How about our youngest students?  Well in this context action can start simply as small adjustments in their own behaviour, how they interact with others, and in making appropriate choices.  The important thing is that action makes a difference in the life of the student and also, potentially, in the lives of others both within and outside the learning community.  Although the action is initiated by students, it can be supported by others in a collaborative way. 

I really like the way that in PYP: From Principles into Practice it describes the different forms that action can take.  Let's look at these and consider some examples:

  • Participation - this means being actively involved and contributing as a member of a group and can take the form of school and community projects as well as taking action with peers and family.  It can involve taking part in decision making for example in class or school meetings.
  • Advocacy - this is publicly supporting positive social, environmental or political change.  Again this can be very small scale such as sharing ideas with others, or it can be larger such as being part of a campaign and arguing for positive change.
  • Social justice - this form of action involves human rights, equality and equity.  It involves exploring issues of fairness from different perspectives as well as challenging assumptions and generalisations.
  • Social entrepreneurship - this is supporting positive change by responding to the needs of different communities through identifying and addressing challenges and opportunities in innovative, resourceful and sustainable ways.  It could involve such actions as establishing a recycling system or a garden club to grow vegetables.  It may involve connecting with local businesses and organisations.
  • Lifestyle choices - this means making positive lifestyle changes, for example in the area of health and wellbeing, or the sustainable consumption of food, energy, water and materials.
Since action is student-initiated, what is the role of teachers?  Teachers can support student action in many ways.  In PYP schools teachers can plan for inquiry that will support students making informed choices and create opportunities within the units of inquiry for action to happen naturally.  Teachers can also help students to develop the skills they will need to take action.  Teachers can also engage students in dialogue about what action is, acknowledge the various forms of action they see taking place, allocate time for action and collaborate with students to help them to plan and carry out action, for example through contacts with the local communities.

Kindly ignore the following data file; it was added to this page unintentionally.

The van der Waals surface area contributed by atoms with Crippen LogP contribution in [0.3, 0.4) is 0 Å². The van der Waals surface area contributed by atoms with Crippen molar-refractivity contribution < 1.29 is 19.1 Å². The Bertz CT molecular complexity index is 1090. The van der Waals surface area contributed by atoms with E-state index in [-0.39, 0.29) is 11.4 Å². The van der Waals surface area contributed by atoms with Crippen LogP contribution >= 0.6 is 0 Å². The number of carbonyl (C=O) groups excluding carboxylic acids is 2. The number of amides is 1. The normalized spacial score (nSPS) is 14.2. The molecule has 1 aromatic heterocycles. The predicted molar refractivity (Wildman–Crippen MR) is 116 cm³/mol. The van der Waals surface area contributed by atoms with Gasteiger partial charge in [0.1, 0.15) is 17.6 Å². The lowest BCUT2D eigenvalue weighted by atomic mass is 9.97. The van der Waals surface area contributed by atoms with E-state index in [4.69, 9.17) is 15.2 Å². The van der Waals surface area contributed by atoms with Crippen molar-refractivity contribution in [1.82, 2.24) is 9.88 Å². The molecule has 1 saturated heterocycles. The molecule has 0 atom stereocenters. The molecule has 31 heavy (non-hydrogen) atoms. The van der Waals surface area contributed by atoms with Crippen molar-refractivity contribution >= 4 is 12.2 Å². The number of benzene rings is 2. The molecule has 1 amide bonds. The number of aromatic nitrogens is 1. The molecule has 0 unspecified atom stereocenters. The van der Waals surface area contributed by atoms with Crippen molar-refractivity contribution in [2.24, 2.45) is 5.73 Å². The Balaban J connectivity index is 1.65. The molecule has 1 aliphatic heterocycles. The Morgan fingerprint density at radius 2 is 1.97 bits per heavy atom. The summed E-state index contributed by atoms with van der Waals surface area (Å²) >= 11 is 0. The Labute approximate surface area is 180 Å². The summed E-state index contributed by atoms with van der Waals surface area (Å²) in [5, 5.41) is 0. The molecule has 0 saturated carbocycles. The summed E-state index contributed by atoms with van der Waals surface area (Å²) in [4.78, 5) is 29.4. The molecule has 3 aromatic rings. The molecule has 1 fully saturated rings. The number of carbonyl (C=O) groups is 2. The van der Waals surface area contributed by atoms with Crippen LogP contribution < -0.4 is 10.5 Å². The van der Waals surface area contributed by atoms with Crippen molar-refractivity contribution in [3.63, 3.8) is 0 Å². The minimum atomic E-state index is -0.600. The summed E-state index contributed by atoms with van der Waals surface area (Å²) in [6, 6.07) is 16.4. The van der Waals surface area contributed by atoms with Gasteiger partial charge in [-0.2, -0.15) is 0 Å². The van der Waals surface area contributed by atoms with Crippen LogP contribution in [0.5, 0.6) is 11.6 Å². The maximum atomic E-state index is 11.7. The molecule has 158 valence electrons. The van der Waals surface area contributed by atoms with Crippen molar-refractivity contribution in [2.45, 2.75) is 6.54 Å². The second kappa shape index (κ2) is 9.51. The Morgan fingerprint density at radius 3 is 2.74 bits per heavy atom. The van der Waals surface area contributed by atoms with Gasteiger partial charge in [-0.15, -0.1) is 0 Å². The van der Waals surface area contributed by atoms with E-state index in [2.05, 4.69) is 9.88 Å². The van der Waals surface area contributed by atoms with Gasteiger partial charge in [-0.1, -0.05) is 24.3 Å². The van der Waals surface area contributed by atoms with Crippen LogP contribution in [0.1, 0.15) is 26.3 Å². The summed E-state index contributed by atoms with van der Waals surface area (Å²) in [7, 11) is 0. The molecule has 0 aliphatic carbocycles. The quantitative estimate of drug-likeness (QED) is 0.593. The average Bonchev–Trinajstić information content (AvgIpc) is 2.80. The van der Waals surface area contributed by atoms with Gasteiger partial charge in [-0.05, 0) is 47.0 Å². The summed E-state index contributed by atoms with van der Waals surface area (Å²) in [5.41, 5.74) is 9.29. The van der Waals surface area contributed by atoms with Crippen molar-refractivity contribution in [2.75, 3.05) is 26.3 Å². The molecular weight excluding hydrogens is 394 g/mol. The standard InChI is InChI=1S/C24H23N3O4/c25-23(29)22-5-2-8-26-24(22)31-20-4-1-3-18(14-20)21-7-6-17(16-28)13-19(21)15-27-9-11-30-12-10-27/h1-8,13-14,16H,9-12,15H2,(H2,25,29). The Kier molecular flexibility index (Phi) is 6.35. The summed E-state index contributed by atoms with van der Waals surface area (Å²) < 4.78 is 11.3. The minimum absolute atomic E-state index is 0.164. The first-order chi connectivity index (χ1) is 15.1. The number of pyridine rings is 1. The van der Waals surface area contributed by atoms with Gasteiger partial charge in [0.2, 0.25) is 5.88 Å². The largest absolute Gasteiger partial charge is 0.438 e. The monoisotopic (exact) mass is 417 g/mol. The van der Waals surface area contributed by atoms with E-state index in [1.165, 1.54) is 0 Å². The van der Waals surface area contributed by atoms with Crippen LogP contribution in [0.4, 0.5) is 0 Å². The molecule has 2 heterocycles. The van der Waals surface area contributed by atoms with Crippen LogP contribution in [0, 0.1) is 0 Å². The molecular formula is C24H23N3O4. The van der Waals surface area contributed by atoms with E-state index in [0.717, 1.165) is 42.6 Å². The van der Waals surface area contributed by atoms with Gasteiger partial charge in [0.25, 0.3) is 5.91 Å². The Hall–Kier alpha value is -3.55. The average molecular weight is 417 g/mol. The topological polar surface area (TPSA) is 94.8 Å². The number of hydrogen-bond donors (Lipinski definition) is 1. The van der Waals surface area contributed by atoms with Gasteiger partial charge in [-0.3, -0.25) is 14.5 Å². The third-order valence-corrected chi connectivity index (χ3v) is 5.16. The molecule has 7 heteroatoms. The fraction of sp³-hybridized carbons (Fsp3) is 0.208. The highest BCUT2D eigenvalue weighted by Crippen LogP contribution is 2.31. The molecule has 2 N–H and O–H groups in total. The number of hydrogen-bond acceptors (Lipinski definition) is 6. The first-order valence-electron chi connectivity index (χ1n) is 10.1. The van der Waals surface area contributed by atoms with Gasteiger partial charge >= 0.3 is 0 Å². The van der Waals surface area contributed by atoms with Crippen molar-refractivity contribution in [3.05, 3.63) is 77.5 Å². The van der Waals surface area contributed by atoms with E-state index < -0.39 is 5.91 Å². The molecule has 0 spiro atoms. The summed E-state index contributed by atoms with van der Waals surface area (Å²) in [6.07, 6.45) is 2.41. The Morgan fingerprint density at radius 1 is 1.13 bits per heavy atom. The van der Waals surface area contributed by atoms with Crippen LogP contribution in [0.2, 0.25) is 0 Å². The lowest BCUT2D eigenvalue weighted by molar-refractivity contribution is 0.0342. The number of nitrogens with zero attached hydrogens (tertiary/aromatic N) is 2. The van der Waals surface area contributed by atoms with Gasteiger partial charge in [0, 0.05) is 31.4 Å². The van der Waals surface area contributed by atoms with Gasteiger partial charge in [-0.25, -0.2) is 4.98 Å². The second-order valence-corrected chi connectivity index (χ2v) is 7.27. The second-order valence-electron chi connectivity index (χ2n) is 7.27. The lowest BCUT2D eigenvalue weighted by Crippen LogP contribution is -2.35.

When thinking about action, and in particular the changes in the Enhancements, it's hard to think about these separate from agency.  Since the emphasis is now much more on student-initiated action, this can only happen in connection with student agency, where students feel empowered to link their learning to real-life issues and to initiate change as a result of their inquiries:  "When students see tangible actions that they can choose to take to make a difference, they see themselves as competent, capable and active agents of change." (Oxfam).  I'll be writing about student agency in my next post.


Photo Credit: mrsdkrebs Flickr via Compfight cc

Tuesday, May 26, 2020

Dealing with difficult times

I've been designing a series of learning experiences for the Toddle Community and these have included sets of PSPE experiences for students around how best to deal with difficult emotions and feelings during the time of COVID-19.  With schools around the world closed, students have had to get used to a completely different daily routine, and to deal with the stress, fear and sadness of lockdown.  For all students, schools provide safe places where they can socialise and build relationships, which we know are important aspects of a child's development.  For many, being in social isolation and not being able to connect with their friends face to face has led to all sorts of physical manifestations of stress such as problems with sleeping and concentration.  Students need to know that these feelings are normal at times like these, that it's fine to express them, and that there are strategies that they can learn that will help them to cope.

For our Early Years students, it may be that the only clues that parents have to what they are feeling is in their behaviour, since they will find it difficult to articulate what they are thinking and feeling.  For older students they may react in various ways, from wanting to be online much more and interacting with friends virtually through to becoming more isolated as they feel angry, upset and defensive.  It's important to have conversations about how they are feeling - and for them to know that it's OK not to feel OK.  Older students may need more information and strategies they can do to keep themselves safe and in control, such as more frequent handwashing.  They may also enjoy keeping a diary or journal at this time to record their lockdown experiences, or to get involved in other creative activities such as art or music as a way of challenging their emotions in a positive way.  Mindfulness and meditation can be fantastic ways of coping with stress at this time - for parents and teachers as well as students!